The Football Industry –

Football has more than 3 billion fans, making it the most popular sport in the world. As such, it can generate huge income. Football has three main sources of profit: match days, broadcast rights and commercial revenue. The European football market achieved a turnover of 25.2 billion euros in the 2019/2020 season, which is 13% less than the previous season.

This contraction is the result of Covid-19 restrictions, with all competitions suspended and no spectators allowed when it resumed. During this period, the games provided no revenue, but it was the broadcast contracts that posed the most problems for the leagues. These derive a large part of their income (between 40 and 60% depending on the competition) from temporary employment contracts. They sell the rights to broadcast their matches to media companies. But as no matches took place during this period, the leagues were forced to partially reimburse the broadcasters. The Premier League has been hardest hit, with £330 million in refunds being shared by all clubs.

Latest developments

The 2022 FIFA World Cup is rapidly approaching. This sporting event, which will bring fans from 32 countries to Qatar, will be one of the most anticipated of the year, and the financial impact will be significant: FIFA, football’s governing body, is currently planning a total budget of 4.67 billion, including 2.64 billion from broadcasting rights and 1.35 billion from sponsorship contracts. Hospitality rights and ticket sales will bring in $500 million.

As FIFA’s main source of revenue, the FIFA World Cup takes place at the end of a four-year cycle, resulting in a delay in revenue recognition. FIFA members recently adopted an overall revenue forecast budget for the full four-year cycle of US$6.44 million.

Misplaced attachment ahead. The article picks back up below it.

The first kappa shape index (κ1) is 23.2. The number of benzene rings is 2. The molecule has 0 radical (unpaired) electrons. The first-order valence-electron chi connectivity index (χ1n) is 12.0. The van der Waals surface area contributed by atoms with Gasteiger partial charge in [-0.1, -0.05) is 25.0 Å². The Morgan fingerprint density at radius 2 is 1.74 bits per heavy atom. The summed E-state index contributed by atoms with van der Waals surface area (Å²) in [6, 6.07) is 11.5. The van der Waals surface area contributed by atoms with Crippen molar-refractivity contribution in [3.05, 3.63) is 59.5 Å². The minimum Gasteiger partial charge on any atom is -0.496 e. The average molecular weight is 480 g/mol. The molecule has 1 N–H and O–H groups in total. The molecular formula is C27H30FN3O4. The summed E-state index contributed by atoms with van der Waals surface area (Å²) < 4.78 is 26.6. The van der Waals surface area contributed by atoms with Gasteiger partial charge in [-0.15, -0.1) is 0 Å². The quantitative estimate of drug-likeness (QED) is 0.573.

By the end of 2020, contracts had already been awarded representing 80% of the full cycle budget. The 2022 annual budget thus confirms the expectation that the 2019-2022 budget, as approved by the 70th Congress, will be fully realized. Even the news of the collapse of the partnership between video game publisher EA Sports and FIFA should not hurt the popularity or the revenue streams of these two giants.

Outlook 2022

The pandemic has shaken up the football industry’s revenue strategy. Leagues have been trying to diversify for years and this process should start to accelerate. The adoption of digital technology will be essential and in this area the NBA experience can serve as a guide: in 2019 it launched the NBA Top Shot virtual trading cards. Since then, transactions are estimated at more than half a billion.

The Premier League has already said it is looking at the option of NFTs and many clubs have issued Fan Tokens. However, the interaction between football, the entertainment industry and digital is far from being exploited. To create new revenue streams, leagues must adopt direct-to-consumer business models and monetize data through business intelligence. The demands of the public are also changing. As an experience, going to a football match and buying a sandwich or beer is no longer enough. It’s also not very productive from a marketing standpoint. Leagues and clubs should focus on strategies that allow them to optimize their turnover/m2. Digital technologies, artificial intelligence and engagement platforms can become the means for fans to generate the experience they want. This creates new sources of income.

AV and commercial revenue streams aren’t going to disappear, but they may have peaked. A less risky situation in terms of revenue will only be possible if the leagues diversify, and this can only happen if they adopt technologies that pave the way for a new type of business model in the football industry.

The Football Fever Certificate of swiss quote focuses on football industry players who are best positioned to benefit from the adoption of digital technology.

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